“Herzfeld, founder of the Great Apes Enrichment Project, follows the life of an orangutan named Wattana who is housed at the Jardin de Plantes Zoo in Paris. Wattana exhibits a strong interest in human pastimes, thanks in large part to her upbringing among human caretakers after being rejected by her mother. Herzfeld describes how Wattana became a talented and avid knot maker: weaving a variety of materials in and out of her cage bars like a giant macramé project, tying knots in careful sequences, and improvising items when no conventional materials could be found. Wattana appears to derive much pleasure from her creative knot work, just one of several highly human behaviors she exhibits. Herzfeld documents her observations of Wattana while offering historical and scientific information about the great apes, both in the wild and in captivity. Scientists, zookeepers, animal behaviorists, and those with similar credentials will find Herzfeld’s book both fascinating and educational.”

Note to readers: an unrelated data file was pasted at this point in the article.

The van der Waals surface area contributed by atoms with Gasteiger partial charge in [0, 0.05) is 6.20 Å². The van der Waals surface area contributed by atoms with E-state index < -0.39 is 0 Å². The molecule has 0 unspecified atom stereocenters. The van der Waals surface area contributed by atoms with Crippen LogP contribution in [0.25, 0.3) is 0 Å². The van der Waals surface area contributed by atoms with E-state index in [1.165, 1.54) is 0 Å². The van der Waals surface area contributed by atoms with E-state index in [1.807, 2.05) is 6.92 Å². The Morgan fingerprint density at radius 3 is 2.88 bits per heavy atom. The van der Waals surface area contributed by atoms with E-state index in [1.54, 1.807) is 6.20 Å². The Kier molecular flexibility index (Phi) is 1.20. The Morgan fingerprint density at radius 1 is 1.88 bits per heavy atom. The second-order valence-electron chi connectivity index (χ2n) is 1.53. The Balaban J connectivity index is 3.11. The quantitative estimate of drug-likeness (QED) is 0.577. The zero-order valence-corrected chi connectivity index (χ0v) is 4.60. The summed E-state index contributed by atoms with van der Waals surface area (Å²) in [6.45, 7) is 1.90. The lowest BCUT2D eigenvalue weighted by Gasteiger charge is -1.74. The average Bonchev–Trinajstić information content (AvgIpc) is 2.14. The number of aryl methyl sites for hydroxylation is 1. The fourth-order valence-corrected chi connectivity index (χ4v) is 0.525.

— Publishers Weekly

“For this thoughtful, unusual study of the human–ape ‘interface,’ philosopher of science Herzfeld focuses on a captive orangutan, one of less than 1,000 worldwide. Zoo-born Wattana, given string, cloth and paper at the Jardin des Plantes menagerie in Paris, made elaborate knots and ‘necklaces’ — a skilful use of fibre unsurprising in a tree-dwelling primate that builds complex nests, yet so far seen only in captivity. A trove of gripping research.”
— Nature

“Herzfeld offers fascinating reflections on a zoo-born ape and her human cultural context. A must-read for anyone interested in the shifting human-animal boundary—including creativity and the aesthetic sense—as illustrated by an exceptionally talented orangutan.”
— Frans de Waal, author of Are We Smart Enough to Know How Smart Animals Are?

“If you have ever wondered how smart and sensitive an ape can be, read Wattana, an engaging account of an orangutan who deserves a biography as much as any human subject has ever done.”
— Ian Tattersall, author of The Strange Case of the Rickety Cossack and Other Cautionary Tales from Human Evolution

”In this absorbing study, blending science, history, and philosophy in an altogether original way, Herzfield uses the story of a non-wild ape, the zoo orangutan Wattana, to explore a range of important questions about both sides of the ape-human encounter. Wattana's complexity, and the dignity and interest of lives like hers, are rendered unforgettably.”  
— Gregory Radick, author of The Simian Tongue: The Long Debate about Animal Language